As it has often been repeated, speaking the local language where you are is a key element in learning more about a foreign culture. From a simple greeting like “good morning” to a more heartfelt “I am sorry to hear of the unfortunate incident that happened to you”, speaking the local language will endear you to the locals. It will allow you to pick up on local jokes and nuances that are often lost in translation. By speaking the local lingo, you will indicate to locals that you respect their language and culture, and are interested in and open to finding out more.
While it may take a few months of intense and dedicated learning before you can speak a language fluently, here are a few key areas and phrases that will open the door to the culture of the person you are speaking to – learning these phrases and potential answers in the local language is a good starting point.
Food is one of the key elements of any culture and there are many conversations that can be exchanged about this. For example, what do they/you eat daily? Which utensils do they/you eat with? Are there certain foods that can only be eaten on special occasions? Is there a specific order in which the meal has to be completed? The important thing to remember, as with any cross-cultural encounter, is to keep an open mind that is non-judgemental but curious to find out more.
One of the key phrases that has helped me over the years to express delight and show interest when I’ve been served food at someone’s house is:
“This food is delicious! How did you make it?”
What people do in their free time – and in fact, if they actually have much free time – is indicative of what is acceptable in the local culture. Is it a culture that values hard work or is it one that is more receptive of a perceived work-life balance? Do the locals play sports with friends every Sunday or are they expected to spend the weekends with their large extended family? Are they a culture where people stay indoors often due to the weather or is the weather conducive to outdoor activities resulting in a culture that is more extroverted?
To get started, try sharing what you enjoy doing and then ask the listener for what s/he enjoys:
“I love reading. What do you do in your free time?”
Ever noticed that among your social circle, once someone has been to one place and comes back with photos and travel tales, pretty soon many other friends will also want to travel there? Whether it’s the gorgeous holiday snaps creating envy or the travel promotions available to the local market, where people go on holiday is usually indicative of what is valued and popular in their culture.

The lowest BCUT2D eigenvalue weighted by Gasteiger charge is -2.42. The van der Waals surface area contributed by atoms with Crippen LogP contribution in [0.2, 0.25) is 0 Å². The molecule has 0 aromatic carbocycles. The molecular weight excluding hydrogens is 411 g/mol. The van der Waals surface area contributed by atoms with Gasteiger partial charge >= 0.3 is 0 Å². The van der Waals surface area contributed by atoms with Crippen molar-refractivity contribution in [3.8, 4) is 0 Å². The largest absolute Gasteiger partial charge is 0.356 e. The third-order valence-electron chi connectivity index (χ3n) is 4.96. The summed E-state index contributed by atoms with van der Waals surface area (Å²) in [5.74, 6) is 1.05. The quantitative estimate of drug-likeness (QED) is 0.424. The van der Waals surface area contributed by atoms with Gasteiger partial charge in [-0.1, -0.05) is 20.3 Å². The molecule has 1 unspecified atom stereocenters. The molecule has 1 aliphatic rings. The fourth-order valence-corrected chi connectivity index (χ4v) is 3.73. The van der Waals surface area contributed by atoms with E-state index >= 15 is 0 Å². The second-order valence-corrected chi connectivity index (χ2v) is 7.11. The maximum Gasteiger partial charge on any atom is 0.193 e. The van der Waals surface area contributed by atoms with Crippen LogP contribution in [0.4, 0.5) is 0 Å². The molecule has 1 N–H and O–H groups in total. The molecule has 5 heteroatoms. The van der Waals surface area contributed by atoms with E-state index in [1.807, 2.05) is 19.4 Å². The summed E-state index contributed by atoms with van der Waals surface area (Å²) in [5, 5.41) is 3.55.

Before you ask the following question in your chosen local language, do bear in mind that holidays cost money and consider the economic situation of your listener so as not to place him/her in an uncomfortable or embarrassing situation:
“Where did you last go on holiday?”
With these phrases in the local lingo to hand, you will already have a head start on getting to know the local culture where you are. However, just speaking the language and visiting a place which speaks the language is not enough. Having the motivation to learn a new language is only the first stepping stone on the path to cross-cultural competence. Cultural intelligence is tripartite and it needs the body, heart and mind to be working together for you to accept and co-exist with a culture that is different from yours.
Hi, I am Monica Devi Lim, and I am originally from Singapore. I started my career in the television industry where I got to travel to a different country every few months, and then moved on to aviation in search of more of the world. During my free time, I love cooking exotic dishes and also reading for further travel inspiration. I speak several languages and now live between Belgium and Spain with my husband of Danish descent.